I started interviewing new moms for my “Becoming a Mother” video series back in December. Getting to know them and editing the footage of our conversations (albeit slowly! I’m aiming to post another video soon, of T and her baby at 3 and 7 weeks postpartum) has reminded me of the joy and power of sharing our stories. It connects us to each other and reminds us we’re not alone. And I can think of no better way to steward new families than to share the specific taste and texture of the joys and sorrows of this experience. In that vein, I asked a writer that I met through the kick ass Get Born community if she would write some guest posts on my blog about her experience of becoming a mother the second time. And she said yes! So allow me to introduce you to the unflinching writing of Lesley L. McKinley. She’s 17 (ish) weeks pregnant right now. And we get to hear what she’s thinking and feeling about this baby #2 business every month! Thank you, Lesley.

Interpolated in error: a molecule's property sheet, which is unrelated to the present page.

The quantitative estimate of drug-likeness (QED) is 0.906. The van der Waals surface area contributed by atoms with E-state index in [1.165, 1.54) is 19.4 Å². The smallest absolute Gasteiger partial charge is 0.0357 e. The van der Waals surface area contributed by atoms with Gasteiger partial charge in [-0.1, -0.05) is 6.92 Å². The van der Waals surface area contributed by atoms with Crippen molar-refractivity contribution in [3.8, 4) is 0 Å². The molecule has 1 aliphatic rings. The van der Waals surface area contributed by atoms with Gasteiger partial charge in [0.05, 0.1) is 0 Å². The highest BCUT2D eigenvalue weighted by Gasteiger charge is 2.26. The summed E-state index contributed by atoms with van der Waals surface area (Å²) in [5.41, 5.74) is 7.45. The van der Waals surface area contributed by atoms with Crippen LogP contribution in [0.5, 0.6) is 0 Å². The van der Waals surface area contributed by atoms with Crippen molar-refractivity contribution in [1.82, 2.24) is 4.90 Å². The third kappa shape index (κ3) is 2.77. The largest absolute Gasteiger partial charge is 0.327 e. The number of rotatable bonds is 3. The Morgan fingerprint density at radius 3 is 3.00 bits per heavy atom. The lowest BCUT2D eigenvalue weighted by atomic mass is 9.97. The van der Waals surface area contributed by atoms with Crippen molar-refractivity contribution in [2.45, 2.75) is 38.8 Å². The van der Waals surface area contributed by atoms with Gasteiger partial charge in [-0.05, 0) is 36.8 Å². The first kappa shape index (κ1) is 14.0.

I can’t get a read on this baby at all. Who the hell is this kid? I mean, with my first, her whole identity was mapped before the end of my first trimester. Her name, our secret codes, handshakes, and a seed of feminism so deeply imbedded in her soul that it would sprout a giant, magical beanstalk and she would be able to climb as high as she liked. She would be my daughter, a reflection of all that I have come to learn about this twisted world. She would see the beauty, yes, but she’d be wise and wary, too. Then, just when I was about to pick out her clothes (not pink ruffled crap but onesies with Rosie the Riveter) they told me my future daughter was actually my future son. It nearly stopped my heart. So invested was I in this fantasyland, that I actually wept as if I was grieving her loss.
Now, I have my son here with me in the flesh. He’s mercurial. He’s whip smart. He’s dirty constantly. He’s sweet. He’s my marauder. He would ride the dog to Tijuana if left unsupervised. He’s my boy.